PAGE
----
15 December 2011 as part of an investigation into illegal price
The watchdogs' office told media they were pursuing an initial
suspicion of fraud. Whether anybody had acted as a whistleblower
the watchdogs would not say.
Meanwhile, over in Belgium, the newly installed minister for the
economy, Johan Vande Lanotte (probably in a effort to make up
for the 535-plus days lost when Belgium was without a
government), told the competition authorities to look into the
matter of the recently announced price hikes by both AB-InBev
and Heineken's Alken Maes and whether they smack of price
At the end of December it was announced that AB-InBev plans to
increase wholesale prices for canned and bottled beer in Belgium
by 5.9 percent, effective 1 March 2012 while Alken Maes will
raise prices by about 6 percent as of 12 March. The two brewers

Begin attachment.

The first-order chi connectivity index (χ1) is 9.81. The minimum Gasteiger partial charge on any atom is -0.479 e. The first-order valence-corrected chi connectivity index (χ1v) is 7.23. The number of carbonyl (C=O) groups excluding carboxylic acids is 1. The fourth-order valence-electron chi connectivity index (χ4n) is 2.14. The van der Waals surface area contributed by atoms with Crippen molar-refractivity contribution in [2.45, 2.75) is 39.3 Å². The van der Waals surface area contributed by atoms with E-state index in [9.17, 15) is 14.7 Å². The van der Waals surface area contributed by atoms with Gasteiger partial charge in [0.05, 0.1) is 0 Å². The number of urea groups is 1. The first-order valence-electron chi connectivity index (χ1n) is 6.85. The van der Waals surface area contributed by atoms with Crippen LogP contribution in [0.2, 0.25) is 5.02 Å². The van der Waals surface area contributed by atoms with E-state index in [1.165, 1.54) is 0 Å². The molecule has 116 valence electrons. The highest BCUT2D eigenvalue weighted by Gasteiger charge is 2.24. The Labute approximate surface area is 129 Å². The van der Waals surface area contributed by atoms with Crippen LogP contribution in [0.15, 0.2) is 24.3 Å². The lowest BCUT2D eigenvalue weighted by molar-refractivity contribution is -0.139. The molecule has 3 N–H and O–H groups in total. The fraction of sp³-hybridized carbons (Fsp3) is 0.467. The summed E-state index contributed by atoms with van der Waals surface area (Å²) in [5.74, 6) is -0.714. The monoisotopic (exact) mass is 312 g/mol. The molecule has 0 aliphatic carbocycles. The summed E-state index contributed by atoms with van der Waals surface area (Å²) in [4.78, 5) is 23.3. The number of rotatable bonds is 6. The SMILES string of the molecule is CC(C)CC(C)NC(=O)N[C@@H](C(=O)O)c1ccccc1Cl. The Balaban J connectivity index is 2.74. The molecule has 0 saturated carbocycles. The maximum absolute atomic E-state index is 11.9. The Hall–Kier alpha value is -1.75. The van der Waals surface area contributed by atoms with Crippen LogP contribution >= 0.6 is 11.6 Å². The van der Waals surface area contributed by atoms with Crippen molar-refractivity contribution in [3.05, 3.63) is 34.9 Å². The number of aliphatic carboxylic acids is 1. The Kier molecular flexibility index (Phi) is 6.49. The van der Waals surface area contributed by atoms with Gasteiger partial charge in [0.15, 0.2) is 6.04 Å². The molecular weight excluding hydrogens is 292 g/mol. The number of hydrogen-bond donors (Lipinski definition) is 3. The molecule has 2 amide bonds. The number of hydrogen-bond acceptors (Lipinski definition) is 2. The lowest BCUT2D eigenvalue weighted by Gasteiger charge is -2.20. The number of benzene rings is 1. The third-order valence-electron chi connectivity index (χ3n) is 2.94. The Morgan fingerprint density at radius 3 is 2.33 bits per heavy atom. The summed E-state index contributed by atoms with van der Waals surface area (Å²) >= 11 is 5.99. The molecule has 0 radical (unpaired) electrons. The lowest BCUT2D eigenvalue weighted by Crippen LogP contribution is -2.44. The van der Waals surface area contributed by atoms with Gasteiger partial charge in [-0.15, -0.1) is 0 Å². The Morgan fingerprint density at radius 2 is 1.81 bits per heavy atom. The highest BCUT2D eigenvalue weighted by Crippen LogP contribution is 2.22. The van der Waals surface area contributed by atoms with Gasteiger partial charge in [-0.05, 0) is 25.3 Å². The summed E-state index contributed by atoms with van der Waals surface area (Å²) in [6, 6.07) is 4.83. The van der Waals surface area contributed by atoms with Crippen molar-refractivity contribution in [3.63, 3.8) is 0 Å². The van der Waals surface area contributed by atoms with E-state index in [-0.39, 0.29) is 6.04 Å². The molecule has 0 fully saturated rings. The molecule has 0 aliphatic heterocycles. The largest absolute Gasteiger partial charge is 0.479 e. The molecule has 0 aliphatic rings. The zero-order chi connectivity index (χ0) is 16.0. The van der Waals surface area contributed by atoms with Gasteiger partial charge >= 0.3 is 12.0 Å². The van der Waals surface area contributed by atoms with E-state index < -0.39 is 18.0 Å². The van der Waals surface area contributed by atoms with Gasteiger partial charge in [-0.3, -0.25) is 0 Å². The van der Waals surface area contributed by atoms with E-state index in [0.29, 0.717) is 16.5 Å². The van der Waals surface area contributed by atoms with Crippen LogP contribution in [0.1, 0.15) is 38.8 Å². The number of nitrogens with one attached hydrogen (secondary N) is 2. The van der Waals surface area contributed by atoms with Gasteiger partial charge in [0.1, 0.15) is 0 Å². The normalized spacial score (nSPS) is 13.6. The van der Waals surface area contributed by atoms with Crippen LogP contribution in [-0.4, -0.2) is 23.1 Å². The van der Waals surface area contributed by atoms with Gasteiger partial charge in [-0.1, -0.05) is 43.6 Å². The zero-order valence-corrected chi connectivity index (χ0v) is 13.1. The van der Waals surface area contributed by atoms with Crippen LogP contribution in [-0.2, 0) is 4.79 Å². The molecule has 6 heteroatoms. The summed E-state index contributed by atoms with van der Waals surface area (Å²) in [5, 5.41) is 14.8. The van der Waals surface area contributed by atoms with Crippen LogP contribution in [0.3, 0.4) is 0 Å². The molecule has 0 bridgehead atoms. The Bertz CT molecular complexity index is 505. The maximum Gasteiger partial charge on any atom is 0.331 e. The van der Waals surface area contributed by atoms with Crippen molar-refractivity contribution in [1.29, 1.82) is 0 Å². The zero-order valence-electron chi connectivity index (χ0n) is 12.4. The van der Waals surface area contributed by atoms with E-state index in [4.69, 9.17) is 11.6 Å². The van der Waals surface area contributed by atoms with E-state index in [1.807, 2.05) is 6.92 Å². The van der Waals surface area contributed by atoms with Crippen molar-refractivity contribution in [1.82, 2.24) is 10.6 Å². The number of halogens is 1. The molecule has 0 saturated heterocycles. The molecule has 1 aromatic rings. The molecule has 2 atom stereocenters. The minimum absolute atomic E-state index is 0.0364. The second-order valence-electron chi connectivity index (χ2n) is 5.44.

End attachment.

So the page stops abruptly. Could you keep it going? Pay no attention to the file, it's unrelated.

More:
have cited rising energy, staff and raw materials costs for the
We are not sure if these investigations in Belgium will lead
anywhere. In free competitive markets price increases are
legitimate. Underlying motives may vary - from raising profits
to passing on costs - but for as long as consumers have a choice
and can vote with their feet, price increases are ultimately a
True, AB-InBev and Heineken alone control over 65 percent of the
Belgian beer market. However, as AB-InBev alone has over 55
percent of the market, any number two player would be daft not
to raise prices as soon as the market leader pushes ahead. As
far as we know, imitating someone else's price maneuvers does
not constitute a cartel, or does it?
As for the Belgian consumers, there will always the motorway to
Germany where they can stock up on really cheap beers.
At first glance the allegation that Kölsch breweries may be
involved in a secret cartel to the detriment of their consumers
seems ludicrous. Having checked with several wholesalers, we
found that wholesale prices for Kölsch beers are as high (or
rather as low) as for pils beers. Moreover, for the past three
years Kölsch brewers have not raised prices - because they
probably saw that consumers would immediately switch to cheaper
Consumers in Cologne may cherish their Kölsch brands, which are
brewed by about 12 breweries, and still drink about 2 million hl